Sometimes Bad Things Happen to Good People
I'm writing this from a bed in the observation unit at OhioHealth Riverside Methodist Hospital. I came into the ER to pass a kidney stone, but now I'm waiting to find out if I have cancer. They found something unexpected while they were searching for that tiny bit of calcium that had caused me so much pain.
So here I sit. A healthy (or so I thought) 42-year-old, nonsmoking, reasonably thin mother of two young children. I have no risk factors for kidney cancer, yet I have a strange blob on one of mine.
Suddenly, the column I originally intended to write seems trivial. I tell myself there must be a lesson in this experience, somewhere, that I can share. But it's hard to find in the whirlwind of nurses and bad news. Then it comes into focus: It's something I've always felt deep down to be true, but didn't want to believe. None of us do.
Sometimes, you do everything you are supposed to do, and life falls apart anyway. You work hard and you don't get ahead. You lose your job. You save and invest your entire life, and it's all wiped out overnight in a stock market crash. You work hard to be fit, and you get cancer anyway. It's just dumb luck. It's the way life goes.
We need to stop blaming ourselves. Bad things happen to good people. Sometimes, we get what we get, not what we deserve. Not one of us can plan or prepare our way out of tragedy, hard times or medical emergencies. You can't. I certainly can't. We have to accept it, and in that acceptance is the way forward. Bad times will hit all of us. The sooner we stop blaming ourselves and others for the misfortune in life, the better off we all will be as individuals and as a society.
Yes, you still should follow the traditional advice in both health and finance. Take care of your body. Don't take on debt if you don't have to. Save part of every dollar that touches your fingers, even if it's just a penny or two. Every bit of money saved, every bit fitter your body is, is a plate of armor that strengthens you. But don't fall into the trap of believing that armor is impenetrable or will shield you completely.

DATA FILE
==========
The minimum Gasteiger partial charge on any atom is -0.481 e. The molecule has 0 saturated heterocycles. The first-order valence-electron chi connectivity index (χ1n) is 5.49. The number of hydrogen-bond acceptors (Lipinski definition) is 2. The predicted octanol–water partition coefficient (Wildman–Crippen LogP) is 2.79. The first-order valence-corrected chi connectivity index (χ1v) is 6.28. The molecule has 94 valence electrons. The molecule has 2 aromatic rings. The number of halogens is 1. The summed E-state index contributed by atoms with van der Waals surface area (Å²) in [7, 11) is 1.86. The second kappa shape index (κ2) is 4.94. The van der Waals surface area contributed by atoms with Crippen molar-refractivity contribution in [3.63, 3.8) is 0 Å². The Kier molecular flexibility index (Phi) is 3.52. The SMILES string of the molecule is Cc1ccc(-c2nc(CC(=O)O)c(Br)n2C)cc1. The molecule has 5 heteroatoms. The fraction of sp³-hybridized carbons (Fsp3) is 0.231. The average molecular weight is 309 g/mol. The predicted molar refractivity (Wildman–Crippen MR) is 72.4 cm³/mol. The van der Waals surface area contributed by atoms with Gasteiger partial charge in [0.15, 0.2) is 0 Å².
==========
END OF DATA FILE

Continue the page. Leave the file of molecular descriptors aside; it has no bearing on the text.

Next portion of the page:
Just ask me. I'm that person. I don't have a smartphone because I'm too cheap to pay the data bill. I don't have cable TV. I don't drink Starbucks. We save part of every paycheck, for retirement and college. I put well over 10,000 steps a day on my Fitbit. I grow organic vegetables in my backyard. I lost the baby weight. I'm the poster child for doing things the “right” way.
The doctor came back and didn't mince words: It's cancer. You're lucky, they say, but even though they explain why and I believe them, I don't feel it. I believed the advice. I believed I was shielded. I was fooled.
After the shock dies down, I think, “Oh no.” Even though I've done everything “right,” I'm scared. Our savings account already is drained, because we just replaced the roof. Water was collecting in little pools on the kitchen counter every time it rained, dripping through the electric can lights above. I thought that was the emergency I was saving for. Silly me. I didn't know a true emergency was coming down the pike. How could I? I didn't feel sick.
I've written about money enough to know that most Americans are one medical emergency away from financial ruin, and I think, “Well, this is it. We're ruined.” We have insurance, but you never know what it won't cover, or how much you'll have to pay or why. Giving birth with no complications cost me more than $5,000 out of pocket—with insurance that's considered good. Who knows what this will cost. Who knows if it will wipe us out.
So I grit my teeth and follow my own advice: I must accept it. I—we—must do whatever we need to get through the hard times. We must survive. Then, when it's all over, we must rebuild. Physically, financially, emotionally.
We need to stop blaming ourselves, and others, when tragedy calls. We have to stop wondering what we did to deserve this. Many times, the answer is: nothing.
As I look at a photo of my two sons, still in elementary school, it doesn't matter why. It doesn't matter how big the hospital bill will be. All that matters is that I live long enough to help them grow up. I'd pay any price for that.
Denise Trowbridge is a self-professed money geek who writes about personal finance, banking and insurance. Follow her on Twitter at @DeniseTrowbridg.